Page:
1. Try to do the best you can do.

    My motto here and it’s only recently adapted into my approach: Enough isn’t good enough. I am trying to put some perfection into my writing. Maybe this is because I’m pretty sorted with story and plot and world building, although I think I can do better with characters all around. But I don’t want to be just competent or good, I want to go for more. For me that might be patience and subtlety in my story telling. It might mean one day aspiring to write the literary genre masterpiece. All I know is that writing is a continuum and I want to climb up that line of achievement and explore what I can be as a writer. Seeing a goal also gives meaning to my zen zone. When I’m there it’s so right and good and sigh…I just want to be there always.

And here is the exhausted me!

Exhausted me on 8 January 2016

Exhausted me on 8 January 2016

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Happy New year! 2015 is done and 2016 is here. Yipee!

2015 was a tough year for me on many fronts. My mother passed away on the 4th of January and then my health was a bit up and down. (Looks like it’s thyroid issues). Work became a bit of struggle and then I injured myself, resulting in a diagnosis of some thoracic disc protrusions. That diagnosis sent me on a downer. Not only was it (is it) painful it curtailed my writing in a big way. The bigger thing that diagnosis it did was make me look at my life at what I was doing with my work and what I wanted to do with my productive time. You see, I can only see this arthritic spine of mine getting worse over time and so doing things like craft, writing  etc becomes more precious to me. I love making things. It’s my life blood.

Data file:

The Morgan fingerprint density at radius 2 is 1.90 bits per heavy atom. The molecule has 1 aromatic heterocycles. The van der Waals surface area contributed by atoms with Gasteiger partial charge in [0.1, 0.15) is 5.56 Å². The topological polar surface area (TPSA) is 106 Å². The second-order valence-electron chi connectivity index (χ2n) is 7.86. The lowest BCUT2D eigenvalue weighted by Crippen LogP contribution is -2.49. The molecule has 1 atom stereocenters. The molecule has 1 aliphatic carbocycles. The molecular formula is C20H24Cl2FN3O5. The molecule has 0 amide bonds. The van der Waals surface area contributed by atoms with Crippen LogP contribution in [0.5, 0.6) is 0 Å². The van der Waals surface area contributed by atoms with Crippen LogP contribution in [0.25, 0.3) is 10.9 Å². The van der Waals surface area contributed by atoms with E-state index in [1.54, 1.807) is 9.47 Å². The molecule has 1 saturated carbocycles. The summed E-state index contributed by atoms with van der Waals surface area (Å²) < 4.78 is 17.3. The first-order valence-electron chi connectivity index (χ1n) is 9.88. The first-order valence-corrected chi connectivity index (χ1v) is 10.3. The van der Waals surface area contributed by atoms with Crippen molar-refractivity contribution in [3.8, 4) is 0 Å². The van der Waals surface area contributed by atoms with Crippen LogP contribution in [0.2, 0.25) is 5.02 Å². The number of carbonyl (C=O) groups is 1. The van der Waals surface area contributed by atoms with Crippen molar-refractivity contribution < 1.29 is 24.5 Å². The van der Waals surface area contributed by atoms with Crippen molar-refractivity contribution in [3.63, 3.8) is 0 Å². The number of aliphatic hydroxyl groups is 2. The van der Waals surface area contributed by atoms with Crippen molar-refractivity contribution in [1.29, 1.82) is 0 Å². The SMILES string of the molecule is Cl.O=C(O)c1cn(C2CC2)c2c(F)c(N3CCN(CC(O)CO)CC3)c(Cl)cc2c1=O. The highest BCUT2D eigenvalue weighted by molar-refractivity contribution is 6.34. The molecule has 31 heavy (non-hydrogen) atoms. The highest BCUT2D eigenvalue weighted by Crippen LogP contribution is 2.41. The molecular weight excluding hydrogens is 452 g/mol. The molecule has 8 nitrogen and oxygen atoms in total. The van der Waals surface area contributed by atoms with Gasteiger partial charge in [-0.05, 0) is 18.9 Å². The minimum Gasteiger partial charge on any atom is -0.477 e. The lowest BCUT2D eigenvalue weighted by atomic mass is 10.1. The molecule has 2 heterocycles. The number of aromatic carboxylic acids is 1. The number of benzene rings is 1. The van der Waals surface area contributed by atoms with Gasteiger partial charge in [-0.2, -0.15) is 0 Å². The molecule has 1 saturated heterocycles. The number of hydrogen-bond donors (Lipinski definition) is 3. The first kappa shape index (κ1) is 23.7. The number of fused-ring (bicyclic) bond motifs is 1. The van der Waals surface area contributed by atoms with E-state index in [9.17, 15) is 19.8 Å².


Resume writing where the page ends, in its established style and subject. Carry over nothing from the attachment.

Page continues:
I lost my friend Sonia to scleroderma and other close friends have had some health scares. My eldest son moved to China for work. He loves it. I miss him.

On the bright side, and there is one (or many), I’m generally healthy, so is my partner, Matthew, my children and my grandchildren.

2015 me and dweeb

Me (the Dweebette) and Matthew (the Dweeb!)

So apart from some chronic pain I’m really happy on in the inside. That makes a big difference. We love our house. Our deck got built and it’s amazing.

deck 2015

The long awaited deck and a peak at the views.

I also got to see some Koalas when I took some visiting Indonesians out to Tidbinbilla.

2015 koala

As I wasn’t able to write, I had to do other things to keep me sane so I did some craft-weaving, sewing and millinery. I try to use a timer to alternate through different things so I don’t injure myself. Millinery can be done standing up. I also discovered Audible and have been listening to some fab books. I’m going to continue that.

I also did a few cakes. Like this one for my daughter. Totero and this one for my boss’s farewell, a vintage Kombi.